Hand gestures, perhaps the most expressive form of body language, are used for sign language, certainly, but also to convey meaning beyond words, from the social conventions of greeting—the most common of which is the handshake—to more subtle cues. But the so-called devil’s horn, where the index and pinky fingers are raised as the thumb holds down the ring and middle fingers have a particularly colourful identity. Heir to centuries of diverse traditions, beliefs and superstitions, the horn has become a cultural, social and even political phenomenon. Today, it symbolises kinship and inclusion, with a pinch of rebellion and darkness, and a guitar riff screeching in the background. This concept is embodied in RM 66 by showcasing a funereal hand firmly grasping a manual winding tourbillon calibre in grade 5 titanium.
The RM 66 is a symbol against individualism. It is about being part of a clan, an emblem that says, “We belong”. Its flying tourbillon is engraved the seal of the skull, a tribute to the RM 052, first watch to proclaim rebellion and the advent of non-conformity in Haute Horlogerie.
The architecture of the RM66 manual winding calibre showcases a fast-winding barrel providing a 72-hour power reserve positioned at 6 o’clock and a tourbillon at 12 o’clock. To ensure the greatest possible transparency, the grade 5 titanium movement, whose lines follow those of the hand, is highly skeletonised. This is possible thanks to a complex mechanical solution rarely employed by Richard Mille to enhance the skeletonisation, a flying tourbillon with variable inertia. The absence of an upper bridge creates the illusion that it is weightless.
The distinctive feature of the so-called ‘flying’ tourbillon is that its cage is assembled without an upper bridge, creating the impression of weightlessness, and offering perfect visibility. The free-sprung balance offers better reliability in the event of shocks or movement assembly and disassembly, and also guarantees better chronometric results over an extended period of time. The regulator index is eliminated, and a more accurate and repeatable calibration is possible thanks to 4 small, adjustable screws located directly on the balance.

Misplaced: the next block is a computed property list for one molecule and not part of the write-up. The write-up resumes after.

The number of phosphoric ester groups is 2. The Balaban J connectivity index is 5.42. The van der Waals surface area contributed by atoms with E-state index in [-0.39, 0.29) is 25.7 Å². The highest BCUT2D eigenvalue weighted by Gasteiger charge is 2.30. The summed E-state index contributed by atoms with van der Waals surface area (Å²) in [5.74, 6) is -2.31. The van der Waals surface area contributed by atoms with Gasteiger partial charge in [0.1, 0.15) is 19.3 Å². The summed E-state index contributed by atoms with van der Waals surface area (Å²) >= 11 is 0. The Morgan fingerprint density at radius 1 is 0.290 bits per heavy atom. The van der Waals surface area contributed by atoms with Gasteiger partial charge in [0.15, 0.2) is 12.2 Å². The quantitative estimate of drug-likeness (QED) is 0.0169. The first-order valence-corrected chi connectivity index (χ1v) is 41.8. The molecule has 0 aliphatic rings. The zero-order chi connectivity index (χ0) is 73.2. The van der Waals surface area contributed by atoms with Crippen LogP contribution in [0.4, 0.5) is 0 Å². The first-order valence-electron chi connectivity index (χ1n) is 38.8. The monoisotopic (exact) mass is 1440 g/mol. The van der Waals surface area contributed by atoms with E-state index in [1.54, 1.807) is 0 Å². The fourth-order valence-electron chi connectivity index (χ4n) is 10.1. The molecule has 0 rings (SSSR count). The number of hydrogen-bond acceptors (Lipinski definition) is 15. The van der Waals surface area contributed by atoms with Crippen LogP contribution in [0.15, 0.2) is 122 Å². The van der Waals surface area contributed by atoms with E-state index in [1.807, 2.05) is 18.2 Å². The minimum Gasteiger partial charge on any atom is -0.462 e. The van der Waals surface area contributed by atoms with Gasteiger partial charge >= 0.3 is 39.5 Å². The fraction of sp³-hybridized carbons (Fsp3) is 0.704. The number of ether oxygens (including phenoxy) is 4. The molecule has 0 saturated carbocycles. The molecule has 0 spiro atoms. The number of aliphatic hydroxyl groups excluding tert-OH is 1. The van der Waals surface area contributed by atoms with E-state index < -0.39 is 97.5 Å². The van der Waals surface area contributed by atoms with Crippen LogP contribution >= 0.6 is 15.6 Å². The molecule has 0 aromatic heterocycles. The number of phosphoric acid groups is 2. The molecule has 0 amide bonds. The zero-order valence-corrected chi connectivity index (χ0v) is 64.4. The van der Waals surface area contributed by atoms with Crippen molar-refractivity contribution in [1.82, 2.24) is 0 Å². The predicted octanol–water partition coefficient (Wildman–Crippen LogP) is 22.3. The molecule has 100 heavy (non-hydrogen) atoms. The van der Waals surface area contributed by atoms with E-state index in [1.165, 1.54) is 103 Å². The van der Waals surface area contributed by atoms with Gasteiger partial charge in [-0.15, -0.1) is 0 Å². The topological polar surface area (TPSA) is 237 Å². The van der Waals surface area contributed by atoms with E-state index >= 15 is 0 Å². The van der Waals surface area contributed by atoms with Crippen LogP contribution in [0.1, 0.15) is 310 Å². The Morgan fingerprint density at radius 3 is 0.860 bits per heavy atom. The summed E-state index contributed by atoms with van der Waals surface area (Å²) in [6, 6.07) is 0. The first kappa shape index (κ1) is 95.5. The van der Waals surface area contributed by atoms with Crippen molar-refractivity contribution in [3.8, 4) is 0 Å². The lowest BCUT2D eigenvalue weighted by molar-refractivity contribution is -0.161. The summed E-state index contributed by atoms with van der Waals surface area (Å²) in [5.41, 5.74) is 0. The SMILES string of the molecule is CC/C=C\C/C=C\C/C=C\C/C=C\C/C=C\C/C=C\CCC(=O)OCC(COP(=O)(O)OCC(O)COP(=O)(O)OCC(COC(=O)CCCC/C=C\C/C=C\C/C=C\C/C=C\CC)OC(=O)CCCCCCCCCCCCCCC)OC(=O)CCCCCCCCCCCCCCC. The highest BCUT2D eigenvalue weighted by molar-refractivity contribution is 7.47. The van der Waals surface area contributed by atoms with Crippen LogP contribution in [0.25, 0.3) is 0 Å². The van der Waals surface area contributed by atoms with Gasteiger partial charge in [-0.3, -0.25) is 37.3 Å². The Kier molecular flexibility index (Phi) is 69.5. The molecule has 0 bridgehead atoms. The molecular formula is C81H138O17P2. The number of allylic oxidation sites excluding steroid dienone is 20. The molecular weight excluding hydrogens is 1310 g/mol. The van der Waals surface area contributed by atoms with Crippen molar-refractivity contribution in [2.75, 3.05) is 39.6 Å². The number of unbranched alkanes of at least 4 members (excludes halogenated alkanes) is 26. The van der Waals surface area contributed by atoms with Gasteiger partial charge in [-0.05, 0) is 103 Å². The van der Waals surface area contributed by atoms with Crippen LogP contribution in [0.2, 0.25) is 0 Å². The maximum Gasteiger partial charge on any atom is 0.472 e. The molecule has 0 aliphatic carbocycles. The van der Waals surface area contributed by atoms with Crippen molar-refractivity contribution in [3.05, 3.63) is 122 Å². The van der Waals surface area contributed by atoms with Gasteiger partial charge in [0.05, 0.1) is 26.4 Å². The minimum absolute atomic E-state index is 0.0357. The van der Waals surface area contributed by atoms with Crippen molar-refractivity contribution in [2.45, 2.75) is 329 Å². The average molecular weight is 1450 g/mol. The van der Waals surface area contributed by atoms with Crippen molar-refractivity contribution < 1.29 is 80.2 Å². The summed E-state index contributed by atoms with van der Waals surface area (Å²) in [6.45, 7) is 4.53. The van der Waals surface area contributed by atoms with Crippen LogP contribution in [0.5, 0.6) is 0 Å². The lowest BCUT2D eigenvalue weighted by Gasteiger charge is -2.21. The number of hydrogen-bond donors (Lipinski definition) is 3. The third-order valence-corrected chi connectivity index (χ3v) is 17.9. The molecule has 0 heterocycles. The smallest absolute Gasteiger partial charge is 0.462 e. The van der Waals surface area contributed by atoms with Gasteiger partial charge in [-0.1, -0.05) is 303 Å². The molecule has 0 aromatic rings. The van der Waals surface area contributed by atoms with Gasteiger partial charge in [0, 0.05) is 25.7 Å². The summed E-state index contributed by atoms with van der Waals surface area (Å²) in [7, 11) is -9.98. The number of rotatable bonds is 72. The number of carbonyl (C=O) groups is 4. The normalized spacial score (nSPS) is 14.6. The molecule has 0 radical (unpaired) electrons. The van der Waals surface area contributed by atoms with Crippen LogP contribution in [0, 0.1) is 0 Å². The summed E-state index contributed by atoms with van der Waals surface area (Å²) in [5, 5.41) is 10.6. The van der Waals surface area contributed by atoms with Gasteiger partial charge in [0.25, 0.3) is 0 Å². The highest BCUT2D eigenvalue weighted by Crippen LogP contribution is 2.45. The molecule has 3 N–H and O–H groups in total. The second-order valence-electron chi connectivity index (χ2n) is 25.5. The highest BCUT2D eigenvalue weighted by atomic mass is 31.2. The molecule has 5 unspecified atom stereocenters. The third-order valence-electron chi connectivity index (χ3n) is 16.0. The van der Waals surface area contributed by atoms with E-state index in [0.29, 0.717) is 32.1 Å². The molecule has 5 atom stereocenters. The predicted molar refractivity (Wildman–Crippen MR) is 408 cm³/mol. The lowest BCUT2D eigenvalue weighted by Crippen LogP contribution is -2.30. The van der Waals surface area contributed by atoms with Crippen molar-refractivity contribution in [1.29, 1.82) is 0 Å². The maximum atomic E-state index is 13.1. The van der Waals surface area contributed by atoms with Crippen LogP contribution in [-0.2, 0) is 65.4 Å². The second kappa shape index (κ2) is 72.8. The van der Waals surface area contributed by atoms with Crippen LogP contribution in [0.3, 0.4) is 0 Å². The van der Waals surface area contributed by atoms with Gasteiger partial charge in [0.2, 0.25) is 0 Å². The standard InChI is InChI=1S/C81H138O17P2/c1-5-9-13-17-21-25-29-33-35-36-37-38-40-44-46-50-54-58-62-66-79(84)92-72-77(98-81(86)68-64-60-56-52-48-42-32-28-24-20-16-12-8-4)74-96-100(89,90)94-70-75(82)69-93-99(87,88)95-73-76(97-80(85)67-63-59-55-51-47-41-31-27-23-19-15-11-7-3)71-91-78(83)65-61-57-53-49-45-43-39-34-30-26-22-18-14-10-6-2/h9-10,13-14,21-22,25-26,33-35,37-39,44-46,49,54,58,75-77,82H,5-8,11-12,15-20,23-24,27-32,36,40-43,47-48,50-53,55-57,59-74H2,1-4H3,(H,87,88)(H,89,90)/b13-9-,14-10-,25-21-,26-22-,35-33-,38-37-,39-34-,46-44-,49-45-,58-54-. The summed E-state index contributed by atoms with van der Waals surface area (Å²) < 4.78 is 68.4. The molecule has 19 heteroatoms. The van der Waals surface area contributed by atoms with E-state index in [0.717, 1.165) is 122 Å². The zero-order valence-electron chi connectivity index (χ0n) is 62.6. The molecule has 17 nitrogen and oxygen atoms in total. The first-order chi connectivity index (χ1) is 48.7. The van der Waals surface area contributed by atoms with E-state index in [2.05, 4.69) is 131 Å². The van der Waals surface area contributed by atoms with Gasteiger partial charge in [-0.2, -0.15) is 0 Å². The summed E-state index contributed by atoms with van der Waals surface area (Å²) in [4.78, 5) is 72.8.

The horns gesture of the RM 66 is represented by outstretched index and little fingers, whilst the last phalange of the thumb holding the middle and ring fingers are visible from the back of the watch. Created by teams overseen by Olivier Vaucher, a renowned Genevan engraver, the openwork hand in 5N red gold is attached to the barrel bridge. Microblasted, polished and finished entirely by hand, each component is the result of extremely careful craftsmanship.
Bringing the world of rock to life within the RM 66 called for quite a bit of technical ingenuity—1,500 hours of Research & Development and 9 months of work for the casing team. The extreme attention to detail is further revealed in the index points shaped like a guitar plectrum, extended by a lancet arch in titanium and the torque-limiting crown in the shape of a spider whose gothic-inspired segments embrace a synthetic ruby and its circular black rubber gasket.
This tripartite tonneau-shaped case is fully curved, which enables the watch to be ergonomic and comfortable, it is very complex to produce and requires a high level of quality control. The bezel and caseback are machined from Carbon TPT, an exclusive material with a unique damascene appearance. Carbon TPT is composed of multiple layers of parallel filaments obtained by dividing carbon fibres. These layers, with a maximum thickness of 30 microns, are impregnated with matrix then woven on a special machine that modifies the direction of the weft by 45° between layers. Heated to 120°C at a pressure of 6 bars, the Carbon TPT is then ready to be processed on a CNC machine at Richard Mille’s factory.
Made of 5N red gold PVD-coated titanium, the hour markers, screwed onto the upper flange, adopt the arched form of a guitar plectrum. The golden colour and inversed-pyramid shape of these markers recall the fingertips of the skeletal hand set into the movement, offering a truly impressive sight. The markers, hollowed at their tips, just like the points of the openwork hands, are covered with Super-LumiNova, for perfect visibility at night.